The answer is simple, it turns out: VLOOKUP.

VLOOKUP lets you enter a search term in a box. It will:

```
(1) find the search term in your data sheet
(2) search across the row where it finds the search term to whatever column you indicate
(3) return the value contained in that column.
```

Lets say you have a data sheet named 'Data' and on that sheet are four columns, D E F G labeled as follows:

```
D E F G
ITEM QUANTITY GROSS NET
```

and you are doing calculations on a second sheet (or document) named 'Work' and you would like to be able to enter search terms in column A of 'Work' and have column B of 'Work' magically fill with the 'NET' values found in column G of 'Data'.

Proceed as follows:

```
(1) column A of 'Work' is left blank. This is where you will enter search terms
(2) column B of 'Work' gets the VLOOKUP formula in the following format:
=VLOOKUP(<imput cell>;<data range>;<column where answer is>;<exact match T/F>)
```

There are four pieces of information that have to be specified. The first is:

```
<imput cell> is the cell in 'Work' where you put your search term -- 'A1' 'A2' etc.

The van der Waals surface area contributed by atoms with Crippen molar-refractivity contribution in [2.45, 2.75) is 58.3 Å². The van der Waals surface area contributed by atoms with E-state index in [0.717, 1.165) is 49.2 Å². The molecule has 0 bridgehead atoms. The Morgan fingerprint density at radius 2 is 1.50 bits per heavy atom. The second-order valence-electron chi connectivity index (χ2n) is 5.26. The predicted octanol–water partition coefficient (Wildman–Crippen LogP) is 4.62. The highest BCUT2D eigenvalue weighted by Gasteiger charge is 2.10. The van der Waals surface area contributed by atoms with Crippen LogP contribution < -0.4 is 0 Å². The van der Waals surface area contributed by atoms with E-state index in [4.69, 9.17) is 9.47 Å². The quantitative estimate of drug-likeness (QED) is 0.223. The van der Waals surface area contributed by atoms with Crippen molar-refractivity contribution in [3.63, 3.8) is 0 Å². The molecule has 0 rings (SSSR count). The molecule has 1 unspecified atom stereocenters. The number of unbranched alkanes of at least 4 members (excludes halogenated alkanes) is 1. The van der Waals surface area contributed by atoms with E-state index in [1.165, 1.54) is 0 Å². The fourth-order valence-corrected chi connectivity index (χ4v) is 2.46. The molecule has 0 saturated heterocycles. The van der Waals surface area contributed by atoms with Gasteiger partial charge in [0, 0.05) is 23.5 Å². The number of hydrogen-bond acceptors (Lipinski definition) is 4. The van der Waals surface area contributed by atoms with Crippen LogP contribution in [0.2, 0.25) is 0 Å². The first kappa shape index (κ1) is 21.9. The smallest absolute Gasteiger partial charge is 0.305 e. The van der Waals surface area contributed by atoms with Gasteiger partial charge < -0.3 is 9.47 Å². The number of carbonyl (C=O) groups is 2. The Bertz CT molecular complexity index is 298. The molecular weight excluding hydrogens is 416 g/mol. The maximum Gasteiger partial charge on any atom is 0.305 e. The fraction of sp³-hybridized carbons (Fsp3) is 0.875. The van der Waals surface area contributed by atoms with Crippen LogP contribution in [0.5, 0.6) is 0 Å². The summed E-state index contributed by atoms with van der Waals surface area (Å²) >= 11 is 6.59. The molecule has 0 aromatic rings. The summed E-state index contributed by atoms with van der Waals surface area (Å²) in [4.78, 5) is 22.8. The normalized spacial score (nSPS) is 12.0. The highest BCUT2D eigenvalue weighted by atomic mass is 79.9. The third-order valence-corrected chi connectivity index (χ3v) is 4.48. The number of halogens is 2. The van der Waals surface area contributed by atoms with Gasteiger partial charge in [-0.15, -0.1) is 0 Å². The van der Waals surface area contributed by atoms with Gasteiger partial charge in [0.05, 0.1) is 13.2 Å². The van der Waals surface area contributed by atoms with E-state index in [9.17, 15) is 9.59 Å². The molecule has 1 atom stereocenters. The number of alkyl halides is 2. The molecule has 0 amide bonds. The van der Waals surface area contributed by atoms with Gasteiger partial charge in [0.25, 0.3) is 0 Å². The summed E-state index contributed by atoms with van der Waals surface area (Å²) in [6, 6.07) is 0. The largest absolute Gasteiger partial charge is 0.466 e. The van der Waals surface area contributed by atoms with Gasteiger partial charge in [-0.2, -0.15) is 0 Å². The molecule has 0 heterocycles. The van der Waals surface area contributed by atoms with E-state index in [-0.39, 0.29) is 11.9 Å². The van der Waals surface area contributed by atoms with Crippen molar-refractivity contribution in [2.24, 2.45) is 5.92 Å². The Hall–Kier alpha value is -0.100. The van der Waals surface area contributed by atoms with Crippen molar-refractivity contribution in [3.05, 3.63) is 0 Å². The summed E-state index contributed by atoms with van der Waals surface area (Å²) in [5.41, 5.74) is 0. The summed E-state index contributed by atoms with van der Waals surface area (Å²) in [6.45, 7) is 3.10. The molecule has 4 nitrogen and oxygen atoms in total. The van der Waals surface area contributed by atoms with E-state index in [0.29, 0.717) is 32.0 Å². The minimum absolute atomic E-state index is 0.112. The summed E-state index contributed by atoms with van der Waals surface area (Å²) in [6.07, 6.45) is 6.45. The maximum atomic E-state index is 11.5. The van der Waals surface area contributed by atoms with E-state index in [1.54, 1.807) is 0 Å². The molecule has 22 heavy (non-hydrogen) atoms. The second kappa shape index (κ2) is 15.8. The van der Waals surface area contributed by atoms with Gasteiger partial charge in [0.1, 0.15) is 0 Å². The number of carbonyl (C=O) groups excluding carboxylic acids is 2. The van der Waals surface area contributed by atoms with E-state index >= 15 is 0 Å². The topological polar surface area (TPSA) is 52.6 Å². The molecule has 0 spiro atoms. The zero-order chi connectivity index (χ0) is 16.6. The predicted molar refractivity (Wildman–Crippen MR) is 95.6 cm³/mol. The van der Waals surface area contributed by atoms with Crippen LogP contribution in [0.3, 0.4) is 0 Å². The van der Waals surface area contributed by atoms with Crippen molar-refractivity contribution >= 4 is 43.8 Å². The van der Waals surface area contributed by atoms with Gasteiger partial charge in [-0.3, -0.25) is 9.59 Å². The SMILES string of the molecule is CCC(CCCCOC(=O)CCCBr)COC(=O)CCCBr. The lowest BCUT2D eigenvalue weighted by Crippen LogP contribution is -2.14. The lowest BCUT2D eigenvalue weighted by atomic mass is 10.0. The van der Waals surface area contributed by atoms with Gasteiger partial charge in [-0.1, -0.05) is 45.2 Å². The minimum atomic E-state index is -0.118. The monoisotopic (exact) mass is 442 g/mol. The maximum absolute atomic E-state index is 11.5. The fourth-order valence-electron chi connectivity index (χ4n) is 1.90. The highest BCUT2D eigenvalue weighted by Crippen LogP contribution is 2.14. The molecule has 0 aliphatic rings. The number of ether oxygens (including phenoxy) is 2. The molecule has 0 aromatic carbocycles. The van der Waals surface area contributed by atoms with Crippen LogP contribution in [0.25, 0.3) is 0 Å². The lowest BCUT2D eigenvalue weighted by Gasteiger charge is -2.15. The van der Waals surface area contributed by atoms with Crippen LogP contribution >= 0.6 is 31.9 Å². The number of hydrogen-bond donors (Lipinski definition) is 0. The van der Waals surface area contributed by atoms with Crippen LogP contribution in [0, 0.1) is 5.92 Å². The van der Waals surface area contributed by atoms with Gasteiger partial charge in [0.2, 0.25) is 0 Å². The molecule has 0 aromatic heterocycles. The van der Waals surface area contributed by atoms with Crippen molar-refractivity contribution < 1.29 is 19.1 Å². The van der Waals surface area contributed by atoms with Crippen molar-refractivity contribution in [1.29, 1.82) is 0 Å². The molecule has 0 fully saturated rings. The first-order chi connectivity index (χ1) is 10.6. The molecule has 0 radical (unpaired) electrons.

```

second:

```
<data range> is the range of cells in 'Data' containing the terms to search for AND the
data to return. For example, if the first item in Data, columnD is at row3,
and the last item in columnG is in row80, the range would be Data.D3:G80
If this information is in an entirely different document, you can open that
document and select the range just like you would do if the information
were in your working document.
```

third:

```
<answer> is how many columns over the program should look from where it finds the search term. If you know it is going to find the term in column D and that the answer you want back is in column G, enter '4'.
```

fourth:

```
<exact> this is important. The algorithm used by VLOOKUP is lazy. It only looks for an exact match to your search term if you tell it to. On my version of LibreOffice, Yes=0 and No=1. You want '0'.
```

Now, if you enter a search term at A1, say 'bubblegum', B1 will fill with the net cost of that item -- say, '0.50'.

And that's all there is to it.